14th January 2021
It’s fair to say that 2020 was a tumultuous year for investors. The coronavirus pandemic affected almost all aspects of the economy, and global share prices were hit as businesses were forced to scale back operations and, in many instances, close.
Despite this, the news of effective vaccines meant that Q4 saw more positive economic news. Global stock markets saw double-digit growth in the final three months of the year, with emerging markets leading the way as shown in the table below.
|MSCI Emerging Markets||MSCI Asia ex-Japan||UK FTSE All-Share||US S&P 500||Japan TOPIX||MSCI Europe ex-UK|
Source: JP Morgan
With light at the end of the tunnel, here’s our look back at the last three months of 2020.
The final quarter of 2020 was positive for the UK stock market. Breakthroughs in a Covid-19 vaccine and the slow movement towards a Brexit trade agreement saw the FTSE 100 rise by around 10% over the final three months of the year, closing at 6,460 on New Year’s Eve. The index has risen further in the first few days of 2021.
Source: London Stock Exchange
In the UK, both house prices and November retail spending were up year-on-year, despite further tier and lockdown restrictions. Nevertheless, GDP remains substantially lower than its level in February leaving plenty of room for recovery once the vaccines have been rolled out.
Looking back at 2020, Britain’s blue-chip share index suffered its worst year since the 2008 financial crisis. It has been a volatile year for investors, with the 14.3% fall in the value of the FTSE 100 during 2020 representing the poorest performance among the largest international stock indices.
The FTSE 250 index of medium-sized companies, more focused on the UK economy, fell by 6.4% during 2020.
The FTSE 100 was dragged down by the impact of coronavirus on several key sectors. The parent company of British Airways, IAG, slumped by 61% during the year, with jet engine manufacturer Rolls-Royce down 52%. Oil companies also had a difficult year, with BP and Royal Dutch Shell dropping by over 40% during 2020.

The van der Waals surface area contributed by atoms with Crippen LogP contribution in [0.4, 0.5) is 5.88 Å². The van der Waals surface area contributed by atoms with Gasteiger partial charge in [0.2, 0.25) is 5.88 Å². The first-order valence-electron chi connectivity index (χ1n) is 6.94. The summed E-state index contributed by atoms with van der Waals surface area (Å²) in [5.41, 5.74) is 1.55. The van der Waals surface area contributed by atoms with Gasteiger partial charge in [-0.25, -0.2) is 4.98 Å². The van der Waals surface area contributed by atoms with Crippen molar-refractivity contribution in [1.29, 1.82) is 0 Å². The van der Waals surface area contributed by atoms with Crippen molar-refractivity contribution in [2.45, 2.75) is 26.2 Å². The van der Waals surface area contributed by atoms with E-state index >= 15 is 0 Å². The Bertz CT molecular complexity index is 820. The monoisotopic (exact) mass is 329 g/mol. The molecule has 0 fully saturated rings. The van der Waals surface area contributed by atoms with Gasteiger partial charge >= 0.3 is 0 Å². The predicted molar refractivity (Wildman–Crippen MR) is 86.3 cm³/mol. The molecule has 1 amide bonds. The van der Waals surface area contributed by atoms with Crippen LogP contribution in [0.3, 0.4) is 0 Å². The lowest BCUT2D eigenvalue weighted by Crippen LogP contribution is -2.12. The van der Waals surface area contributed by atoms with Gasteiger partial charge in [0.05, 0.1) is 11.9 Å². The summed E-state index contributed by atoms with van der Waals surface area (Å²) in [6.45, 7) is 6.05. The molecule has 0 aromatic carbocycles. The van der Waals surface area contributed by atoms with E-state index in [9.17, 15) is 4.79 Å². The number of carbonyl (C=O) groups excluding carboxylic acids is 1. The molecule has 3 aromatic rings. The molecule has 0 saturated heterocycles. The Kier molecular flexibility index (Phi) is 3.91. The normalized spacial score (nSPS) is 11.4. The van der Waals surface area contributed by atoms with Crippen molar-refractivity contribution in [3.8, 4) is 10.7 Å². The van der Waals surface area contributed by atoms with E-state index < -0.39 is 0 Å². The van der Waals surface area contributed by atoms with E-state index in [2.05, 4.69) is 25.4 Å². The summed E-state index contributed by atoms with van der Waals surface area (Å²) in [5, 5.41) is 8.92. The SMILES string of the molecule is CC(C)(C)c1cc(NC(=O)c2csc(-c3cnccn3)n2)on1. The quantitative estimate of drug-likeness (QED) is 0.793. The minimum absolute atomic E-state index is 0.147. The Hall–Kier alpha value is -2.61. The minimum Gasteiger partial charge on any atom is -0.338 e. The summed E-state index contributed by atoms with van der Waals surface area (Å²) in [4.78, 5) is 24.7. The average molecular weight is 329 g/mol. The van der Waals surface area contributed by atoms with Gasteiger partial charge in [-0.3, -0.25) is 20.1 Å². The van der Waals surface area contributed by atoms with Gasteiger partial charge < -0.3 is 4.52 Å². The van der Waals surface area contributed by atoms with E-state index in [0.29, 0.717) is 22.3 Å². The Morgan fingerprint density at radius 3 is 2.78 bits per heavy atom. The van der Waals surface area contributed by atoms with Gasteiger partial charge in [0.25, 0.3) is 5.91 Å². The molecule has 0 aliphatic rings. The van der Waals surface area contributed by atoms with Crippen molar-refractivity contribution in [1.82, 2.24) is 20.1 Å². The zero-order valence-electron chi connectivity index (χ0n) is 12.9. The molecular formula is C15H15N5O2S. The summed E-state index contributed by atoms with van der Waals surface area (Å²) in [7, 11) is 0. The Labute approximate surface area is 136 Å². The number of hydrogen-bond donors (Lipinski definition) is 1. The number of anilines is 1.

Banks were also badly hit by the pandemic, with Lloyds Banking Group falling 41% in 2020 and NatWest down 30%.
As in the UK, the value of European equities rose sharply in Q4 on the news of effective Covid-19 vaccines. Sectors that had previously suffered most severely from the pandemic, such as energy and financials, were the top gainers.
After overcoming opposition from Poland and Hungary, EU leaders approved a €1.8 trillion budget package, including a €750 billion recovery fund.
Of course, European economies were also boosted by the news that the EU had agreed a Brexit trade deal with the UK.
The performance of European stock markets varied in 2020, with Germany’s DAX index ending up 3.6% while France’s CAC fell by around 7%. Spain’s IBEX 35 had an even worse year than the FTSE 100 as it slumped by 15.5%.
While the FTSE 100 struggled, the US stock market hit a series of record highs over the final few weeks of 2020. The S&P 500 closed 16.26% up for the year at a new peak, while the Nasdaq surged by 43%.
November 2020 was a particularly strong month on news of effective Covid-19 vaccines, while a $900 billion stimulus package announced in late December represented a welcome boost.
It is still early days to see what effect the election of Joe Biden will have on the US economy, but it’s encouraging that markets have been relatively calm during what has become a difficult transition period.
With the Democrats winning both run-off elections in Georgia and taking control of the Senate it will be easier for the incoming President to enact his agenda, and this is likely to include significant support for the US economy as a vaccination roll-out programme begins.
After a bumpy start 2020 was a positive year for many Asian economies. Japan’s Nikkei gained 16% in 2020, driven by a strong rally in the final three months of the year on vaccine news and the outcome of the US election.
Meanwhile, China’s CSI 300 surged 27% during 2020. Strong demand for medical supplies and tech products lifted Chinese exports to the highest monthly nominal level on record in November.
South Korea markets saw strong growth aided by gains from the tech sector while Indonesia, Taiwan, the Philippines, and India also finished ahead of the Asia (ex-Japan) index.
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